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 Post subject: Consumptionomics (new book and interview with author)
PostPosted: Sun, 13 Feb 2011, 11:01 
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I heard the author, an Indian born in Malaysia and now living in Hong Kong, talking about his newly-published book, "Consumptionomics: Asia's Role in Reshaping Capitalism and Saving the Planet", on the Bbc Worldservice's Global Business programme (25 minutes) last night.

A good quote from him - he likens the current consumerist aspirations in Asia to :
Quote:
Coming late to the party. And the party has been excessive, the party has created a great amount of fun and enjoyment for a small minority and now the others want in and there's not enough food at the table.

Summary on the Global Business page:
Quote:
This week on Global Business, Peter Day hears from Chandran Nair, Management Consultant and Founder of The Global Institute for Tomorrow.

He is also the author of a book called Consumptionomics: Asia's Role in Reshaping Capitalism and Saving the Planet.

In the book he argues that for years the engine of global capitalism has been fuelled by consumption, but that the world will not be able to cope with the expansion of this style of consumption in the developing world and therefore a new model has to be found.

Summary of the book on Amazon.com:
Quote:
Product Description

Consumption has been the fuel that has driven the engine of global capitalism. The recent financial crisis has seen the West's leading economists and policy makers urging Asia to make a conscious effort to consume more and thereby help save the global economy. This is a view shaped by conventional wisdom which conveniently refuses to acknowledge both the unpleasant effects of consumption and the limits to growth.

Consumptionomics argues that this blinkered view needs to be replaced by a more rational approach to the challenges of the 21st century. If Asians aspire to consumption levels taken for granted in the West the results will be environmentally catastrophic across the globe. Needless to say it will also have significant geopolitical impacts as nations scramble for diminishing resources.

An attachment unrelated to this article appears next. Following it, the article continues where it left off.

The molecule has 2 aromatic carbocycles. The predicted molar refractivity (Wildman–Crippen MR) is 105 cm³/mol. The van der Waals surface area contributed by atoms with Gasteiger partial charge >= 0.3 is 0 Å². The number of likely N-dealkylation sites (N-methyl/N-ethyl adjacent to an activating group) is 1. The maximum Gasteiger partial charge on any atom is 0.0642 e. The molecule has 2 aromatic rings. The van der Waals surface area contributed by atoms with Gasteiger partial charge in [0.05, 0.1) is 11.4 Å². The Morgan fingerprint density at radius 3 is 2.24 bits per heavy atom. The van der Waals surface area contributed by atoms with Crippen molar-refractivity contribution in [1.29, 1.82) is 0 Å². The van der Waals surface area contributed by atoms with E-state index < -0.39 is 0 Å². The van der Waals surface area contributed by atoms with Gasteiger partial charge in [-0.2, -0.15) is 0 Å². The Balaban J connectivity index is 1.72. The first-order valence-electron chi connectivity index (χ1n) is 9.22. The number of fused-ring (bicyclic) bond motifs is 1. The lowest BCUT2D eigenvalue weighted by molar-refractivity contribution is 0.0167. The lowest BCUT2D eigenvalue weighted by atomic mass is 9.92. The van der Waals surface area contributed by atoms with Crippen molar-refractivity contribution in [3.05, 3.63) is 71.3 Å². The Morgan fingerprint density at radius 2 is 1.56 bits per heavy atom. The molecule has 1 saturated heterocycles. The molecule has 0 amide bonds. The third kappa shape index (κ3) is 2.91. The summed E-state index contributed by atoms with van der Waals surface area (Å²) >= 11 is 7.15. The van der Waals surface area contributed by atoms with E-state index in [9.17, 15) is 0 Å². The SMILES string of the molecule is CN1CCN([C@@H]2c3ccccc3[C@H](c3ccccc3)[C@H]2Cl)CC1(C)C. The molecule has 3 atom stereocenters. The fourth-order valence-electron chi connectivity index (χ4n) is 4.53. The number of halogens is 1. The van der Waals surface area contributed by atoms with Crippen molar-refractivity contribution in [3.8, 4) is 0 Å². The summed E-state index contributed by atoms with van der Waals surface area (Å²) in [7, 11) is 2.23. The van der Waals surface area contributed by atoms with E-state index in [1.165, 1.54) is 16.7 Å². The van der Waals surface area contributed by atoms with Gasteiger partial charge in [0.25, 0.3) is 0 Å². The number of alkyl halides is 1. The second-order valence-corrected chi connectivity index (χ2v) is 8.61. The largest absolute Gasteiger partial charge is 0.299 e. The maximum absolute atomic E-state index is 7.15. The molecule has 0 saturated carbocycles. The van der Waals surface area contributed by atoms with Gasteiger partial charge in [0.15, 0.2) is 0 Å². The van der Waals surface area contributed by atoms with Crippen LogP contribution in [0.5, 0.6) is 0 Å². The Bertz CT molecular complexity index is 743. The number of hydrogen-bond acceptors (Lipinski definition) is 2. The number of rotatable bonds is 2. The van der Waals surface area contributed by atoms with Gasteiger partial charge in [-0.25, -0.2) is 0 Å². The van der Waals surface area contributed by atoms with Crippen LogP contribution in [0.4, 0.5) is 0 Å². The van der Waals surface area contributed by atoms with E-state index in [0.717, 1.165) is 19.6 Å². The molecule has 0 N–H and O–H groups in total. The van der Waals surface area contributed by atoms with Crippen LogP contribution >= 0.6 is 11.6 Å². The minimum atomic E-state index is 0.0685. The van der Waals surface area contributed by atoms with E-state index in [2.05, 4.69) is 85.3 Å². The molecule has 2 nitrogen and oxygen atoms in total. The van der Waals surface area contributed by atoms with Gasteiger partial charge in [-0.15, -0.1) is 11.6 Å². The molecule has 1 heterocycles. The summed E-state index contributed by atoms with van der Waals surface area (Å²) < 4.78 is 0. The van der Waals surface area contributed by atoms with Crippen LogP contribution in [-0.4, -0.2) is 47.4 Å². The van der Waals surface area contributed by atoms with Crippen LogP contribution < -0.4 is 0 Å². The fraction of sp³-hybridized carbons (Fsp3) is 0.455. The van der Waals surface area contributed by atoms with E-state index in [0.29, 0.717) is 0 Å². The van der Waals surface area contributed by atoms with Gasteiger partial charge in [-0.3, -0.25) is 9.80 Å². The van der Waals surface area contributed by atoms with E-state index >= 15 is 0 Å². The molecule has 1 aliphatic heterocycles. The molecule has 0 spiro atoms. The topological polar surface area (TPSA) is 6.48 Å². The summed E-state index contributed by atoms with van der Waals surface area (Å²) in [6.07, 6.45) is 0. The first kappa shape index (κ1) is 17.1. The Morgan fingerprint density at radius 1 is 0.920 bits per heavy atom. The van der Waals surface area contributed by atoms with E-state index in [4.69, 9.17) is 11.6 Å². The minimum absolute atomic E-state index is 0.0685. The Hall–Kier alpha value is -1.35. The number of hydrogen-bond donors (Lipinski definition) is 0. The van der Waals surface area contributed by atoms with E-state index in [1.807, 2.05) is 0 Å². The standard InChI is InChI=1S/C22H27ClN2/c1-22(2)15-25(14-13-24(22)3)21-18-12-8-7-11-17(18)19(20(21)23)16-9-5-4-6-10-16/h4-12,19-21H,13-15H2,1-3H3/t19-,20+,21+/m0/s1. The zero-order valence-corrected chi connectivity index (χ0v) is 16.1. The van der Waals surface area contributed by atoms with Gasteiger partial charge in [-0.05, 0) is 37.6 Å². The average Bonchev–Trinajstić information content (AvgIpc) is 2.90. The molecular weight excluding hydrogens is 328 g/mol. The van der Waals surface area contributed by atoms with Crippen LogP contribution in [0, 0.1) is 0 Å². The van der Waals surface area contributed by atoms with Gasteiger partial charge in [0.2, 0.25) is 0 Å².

Asian governments and leaders find themselves at a crossroads. They may either continue on the current, unsustainable path of Western-style consumption-led capitalism, disregarding the evidence, or they may realize that they hold the unenviable responsibility of leading the world to a more sustainable path. The solutions will entail making sensitive political choices and adopting certain forms of government to effect such a fundamental change of direction. This will all fly in the face of current ideological beliefs rooted in free market capitalism. But if Asia is willing to take on this responsibility it will help to save the planet whilst reshaping capitalism.

About the Author

Chandran Nair is the founder of the Global Institute For Tomorrow (GIFT), an independent social venture think tank dedicated to advancing an understanding of the impacts of globalisation through thought leadership and positive action to affect change. Chandran was chairman of Environmental Resources Management (ERM) in Asia Pacific until 2004, establishing the company as Asia's leading environmental consultancy. For more than a decade, Chandran has strongly advocated a more sustainable approach to development in Asia, advising governments and multi-national corporations to instill these principles into their policies and key decision-making processes. He has advised the Hong Kong government to devise a new approach that gives the public a bigger role in key policy making decisions - a first for Asia. In addition to his work with GIFT, Chandran continues to provide strategic management advice and coaching to business leaders. In this regard, he advises current and future leaders on how to meet the challenges of doing business in Asia, and of globalisation, investment geo-politics, leadership development, ethics, sustainability, and corporate social responsibility. --This text refers to an out of print or unavailable edition of this title.

I'll be adding this book to my reading list.

Here is the link to his Global Institute For Tomorrow.

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